Start by imaging the last half of Sonic Youth’s “Expressway To Yr Skull” — specifically, the echoing part that ends in a locked groove. Thela’s Argentina is the sound of that locked echo getting picked up and shaped into new forms and directions, filled out with droning microtones and a pulse. Nels Cline once suggested that Argentina “seems like the only logical way to follow all that post-SY, post-Slint music,” and if you’ll allow me to briefly think about music in terms of minor era-based segments, Thela’s sound exists in a tightly packed sliver: it’s the mid-90s, so Harsh 70s Reality is out there; Royal Trux already ground rock music into the dirt one way, and all this post-rock stuff just seems to have abandoned “rock” in favor of stargazing (or lounging, even) — how do we break free and take it elsewhere?
Thela’s music is vaguely identifiable as rock, but only because of the instrumentation; guitarists Dean Roberts and Dion Workman are more likely to wrench out a trail of feedback than anything resembling a riff. Without overtly framing their tracks or becoming predictable (“dude, where are the crescendos?”), the echoing drones and clang of Argentina sculpts a narrow spot touching on the vague, inexpressible moodiness of the Dead C with the clarity of 90s post-rock, all filtered into long, gripping drones. In short: less murk, more open space. (And it kind of rocks in a way, kind of.)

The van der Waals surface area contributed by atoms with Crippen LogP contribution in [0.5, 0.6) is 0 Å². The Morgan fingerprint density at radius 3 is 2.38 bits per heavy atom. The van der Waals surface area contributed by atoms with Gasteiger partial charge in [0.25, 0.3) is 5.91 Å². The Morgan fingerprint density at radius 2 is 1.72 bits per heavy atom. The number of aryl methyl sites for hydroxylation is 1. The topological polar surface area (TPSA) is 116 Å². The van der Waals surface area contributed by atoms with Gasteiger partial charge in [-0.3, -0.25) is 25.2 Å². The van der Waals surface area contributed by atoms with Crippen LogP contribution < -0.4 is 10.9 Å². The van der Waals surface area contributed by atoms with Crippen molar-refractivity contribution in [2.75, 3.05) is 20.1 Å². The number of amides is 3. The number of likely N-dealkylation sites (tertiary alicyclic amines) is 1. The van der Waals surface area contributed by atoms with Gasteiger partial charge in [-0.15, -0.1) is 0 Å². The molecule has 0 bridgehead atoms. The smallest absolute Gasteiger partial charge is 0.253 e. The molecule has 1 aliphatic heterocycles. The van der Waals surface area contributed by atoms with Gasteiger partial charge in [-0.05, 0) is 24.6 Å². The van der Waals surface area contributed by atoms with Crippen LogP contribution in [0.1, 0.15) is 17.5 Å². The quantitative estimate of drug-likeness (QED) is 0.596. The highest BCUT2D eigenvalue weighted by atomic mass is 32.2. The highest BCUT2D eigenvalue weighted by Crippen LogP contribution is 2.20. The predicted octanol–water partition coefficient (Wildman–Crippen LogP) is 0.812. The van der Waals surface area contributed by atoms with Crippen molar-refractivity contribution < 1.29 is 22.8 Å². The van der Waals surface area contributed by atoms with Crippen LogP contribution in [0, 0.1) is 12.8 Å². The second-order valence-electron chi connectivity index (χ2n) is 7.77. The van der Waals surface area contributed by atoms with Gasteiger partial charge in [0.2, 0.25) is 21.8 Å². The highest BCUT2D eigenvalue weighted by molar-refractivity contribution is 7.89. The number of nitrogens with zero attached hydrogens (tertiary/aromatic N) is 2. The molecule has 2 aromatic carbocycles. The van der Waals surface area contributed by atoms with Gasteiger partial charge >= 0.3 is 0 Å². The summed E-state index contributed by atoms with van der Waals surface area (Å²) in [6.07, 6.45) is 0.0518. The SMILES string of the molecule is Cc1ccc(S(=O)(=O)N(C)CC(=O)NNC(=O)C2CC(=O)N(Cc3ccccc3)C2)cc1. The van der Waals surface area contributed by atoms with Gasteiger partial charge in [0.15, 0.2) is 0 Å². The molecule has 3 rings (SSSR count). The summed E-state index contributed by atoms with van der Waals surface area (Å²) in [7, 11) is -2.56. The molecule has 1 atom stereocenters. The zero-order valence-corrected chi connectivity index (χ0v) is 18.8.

What makes Argentina interesting to me today is that it really does sound like “post-rock,” but in the sense that it’s rock music emptied of itself. The instrumentation is identifiable, yet the rock signifiers have been otherwise deflated, hanging loosely at the sinews of scraping guitars and unsteady percussion. No track titles either, just a tarnished red chair in an empty and unfinished room — a fitting image, perhaps, for the Auckland, NZ-based trio’s second and final album on Ecstatic Peace: recognizable and worn, minimal and oddly claustrophobic in its emptiness. Argentina is an interesting moment where the free- and post- became entwined, hollowing out the mantle of rock into a serenely empty cavern, thick with dust yet never “dry” — it’s a more welcoming entry point than one might think, and a fantastic place to visit whether or not one is acquainted with the likes of Corpus Hermeticum or not. This water isn’t clear, but drink deep.